ABINA draws loads of inspiration from artists out of the African scenes. Nija music is most of the time making the headlines, but here’s an artist of which we think is worth sharing with you. Cameroon born and Dutch based soul/jazz/afro artist, Ntjam Rosie just launched her third album: At The Back Of Beyond on the 15th of March. Next to being an artist, the Edison Jazzism Public Award 2012 nominee is also the CEO of her own record label and executive producer of her album. Next to music, Ntjam Rosie is making her mark with a distinctive fashion sense, we just had to cover. When good music and fashion meet, you know ABINA is around. I had a lovely chitchat with the singer/songwriter. In spite of the indescribable cold weather, we met up at a cozy location with cups of hot chocolate and tea. From being a Cameroonian living in the Netherlands to her inspiration for this album, here’s what we found out about dear Ntjam Rosie.
Elle versus At the Back of Beyond
“At the Back of Beyond is my third album. I wanted to write my music more with guitars, which allowed me to write different kind of songs. I didn’t understand the guitar as much, so that gave me the push to search more in that specific sound and I also wanted to be more open in my lyrics than in my former album Elle.”
“It’s about craft”
I have always loved various music genres from singer/songwriter to Afro, Soul and Pop music. The singer songwriter arena is about the lyrics and depth of the story. That basis is beautiful to me. I have a lot within me: Africa, Europe, America, Jazz, Pop/Soul, and I combine them all. This is a musical journey I want to keep making.
“I call the shots”
“I am independent artist who is not focused on the commercial side of music. You hope that your music will be played on commercial radio, but my first basis is God’s love and that counts most for me. I am a new born Christian for 3 years now. This was after Elle was released. That inspired me to be more open with God’s love. He is the basis of what I do. As long as what I do is okay with God, then the rest adds up. If standing in your bathing suit makes you happy, that’s okay. But that doesn’t work for me. I try to stay close to myself as possible and find out what God’s intentions are for my life. Of course I regard the sales of my album, but that’s not my focus. I remain close to myself and my talent. And I believe that if you deliver something good, there is a market for you somewhere. After all, the world is so big. There is always an area where you will be successful. So if you have approval from the One above, I believe all things will work well together.
Fashion & Hair
“Sometimes I wear a wig and sometimes I cut it all off.”
“With my fashion, I don’t stick to one look. For example, I don’t understand how Naomi Campbell can rock one look all the time. My hairstyle during Elle fitted me then, but it was time for something new. I’ve done plenty of hair styles. Sometimes I wear a wig and sometimes I cut it all off. I don’t have a stylist. I’m also my own executive when it comes to my styling. There are specific addresses I go to when I have gigs for TV and such. I do work together with stylists and stores here in Rotterdam. I am always looking for new clothing and I keep them all, because I might need it for something, someday. My attic is like a clothing store. I receive a lot of invites from fashion artists, like Poema Jones, for example. Among the stores I visit are: Deer Hunter Vintage, Margreet Olsthoorn, Flowers and Pearls and Van Dijk.”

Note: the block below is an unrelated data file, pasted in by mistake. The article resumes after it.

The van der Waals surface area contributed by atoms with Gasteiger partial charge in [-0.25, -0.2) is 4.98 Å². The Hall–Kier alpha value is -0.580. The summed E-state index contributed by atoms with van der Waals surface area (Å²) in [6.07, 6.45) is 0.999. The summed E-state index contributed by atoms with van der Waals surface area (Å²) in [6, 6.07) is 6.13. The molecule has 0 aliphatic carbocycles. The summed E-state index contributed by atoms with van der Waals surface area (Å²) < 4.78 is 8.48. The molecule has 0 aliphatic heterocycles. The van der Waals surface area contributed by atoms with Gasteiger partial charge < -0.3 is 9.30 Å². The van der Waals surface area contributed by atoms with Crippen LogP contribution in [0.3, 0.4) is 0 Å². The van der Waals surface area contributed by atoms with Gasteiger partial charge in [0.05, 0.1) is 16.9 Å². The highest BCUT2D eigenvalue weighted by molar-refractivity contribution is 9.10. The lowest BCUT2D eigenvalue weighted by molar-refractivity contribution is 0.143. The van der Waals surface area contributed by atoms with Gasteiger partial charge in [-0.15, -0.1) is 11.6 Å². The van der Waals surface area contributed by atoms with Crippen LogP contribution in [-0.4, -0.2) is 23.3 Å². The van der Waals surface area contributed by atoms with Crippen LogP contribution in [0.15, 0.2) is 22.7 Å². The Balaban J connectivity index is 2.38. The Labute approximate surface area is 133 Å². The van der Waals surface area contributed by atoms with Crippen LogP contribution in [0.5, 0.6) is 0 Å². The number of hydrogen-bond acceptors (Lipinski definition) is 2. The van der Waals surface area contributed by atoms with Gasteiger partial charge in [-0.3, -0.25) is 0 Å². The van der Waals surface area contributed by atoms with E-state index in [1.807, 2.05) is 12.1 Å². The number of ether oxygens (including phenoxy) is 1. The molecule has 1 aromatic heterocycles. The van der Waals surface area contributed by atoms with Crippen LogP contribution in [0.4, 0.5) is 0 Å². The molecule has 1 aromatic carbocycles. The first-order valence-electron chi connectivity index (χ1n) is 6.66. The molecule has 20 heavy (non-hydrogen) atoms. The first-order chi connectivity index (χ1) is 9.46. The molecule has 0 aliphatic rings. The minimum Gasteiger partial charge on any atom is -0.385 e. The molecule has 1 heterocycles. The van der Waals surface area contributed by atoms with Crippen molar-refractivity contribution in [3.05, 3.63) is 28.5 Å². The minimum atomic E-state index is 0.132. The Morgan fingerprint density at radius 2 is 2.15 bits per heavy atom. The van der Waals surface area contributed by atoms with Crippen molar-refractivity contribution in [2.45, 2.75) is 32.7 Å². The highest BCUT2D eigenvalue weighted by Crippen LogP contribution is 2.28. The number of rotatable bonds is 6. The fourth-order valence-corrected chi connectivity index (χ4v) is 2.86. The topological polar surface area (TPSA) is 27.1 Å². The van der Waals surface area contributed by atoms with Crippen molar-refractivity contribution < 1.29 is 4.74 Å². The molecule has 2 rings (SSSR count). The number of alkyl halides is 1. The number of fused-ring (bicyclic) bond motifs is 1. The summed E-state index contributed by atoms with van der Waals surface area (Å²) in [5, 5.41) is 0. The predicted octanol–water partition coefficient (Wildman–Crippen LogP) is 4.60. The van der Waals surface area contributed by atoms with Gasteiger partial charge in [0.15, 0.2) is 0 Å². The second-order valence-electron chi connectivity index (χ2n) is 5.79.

The black hair movement
“Why not? I think it’s beautiful, if you feel good wearing that. Do what fits you. The song: I Am Not My Hair from India Irie, describes it best. I love where fashion and hair stands for. What hair means in black communities is different than what hair means to Dutch women. For me it’s more interesting when you make fashion and hair your art. The natural hair movement is a trend now. But this may change in the future. If you like to rock blue hair, cause it’s nice, then I love it. That’s true beauty to me. I chose the natural look, because that fits me. I love my curled hair. I used to want to be like someone else, but that’s not the same. As an artist, you have to add extra hair, for example Erykah Badu, Angie Stone all add artificial hair to their ‘natural’ hair. I love the movement, but don’t be fooled. At a certain point as an artist, you will have to add artificial hair. A lot of people who aren’t’ in the industry don’t understand this.”
´I was quiet an odd bird”
“Holland was new for me. I had to get used to it. The weather was different. The people were different. I always had my cousins around me In Cameroon. I was 9 years old when I moved to Holland. That’s the age you adapt easily to your environment. As a child I was very strong. I always made sure I looked a little more different. I was quiet an odd bird, because I was already an artist. That’s something that’s inside of you. The first couple of years weren’t easy, but it made me tough. I knew what I was here for. I had to work hard and make sure I would stand out. I would always do my best and make sure my mother was proud of me.”
“My favorite Cameroonian food is Poisson braisé. You eat it with mashed cassava or with cooked plantain.”
ABINA: “Thank You”
If I had to describe Ntjam Rosie’s sound, I would call it Smoot Cinnamon rush. The reason why, is because her sound is so relaxing and has a good vibe to it. It doesn’t matter how serious the subject might be, Rosie delivers that message with calmness. It’s sweet and tender. When it comes to music, my imagination can hit sky high.
Her album At The Back of Beyond is available on Itunes. Watch her first single Love Is Calling.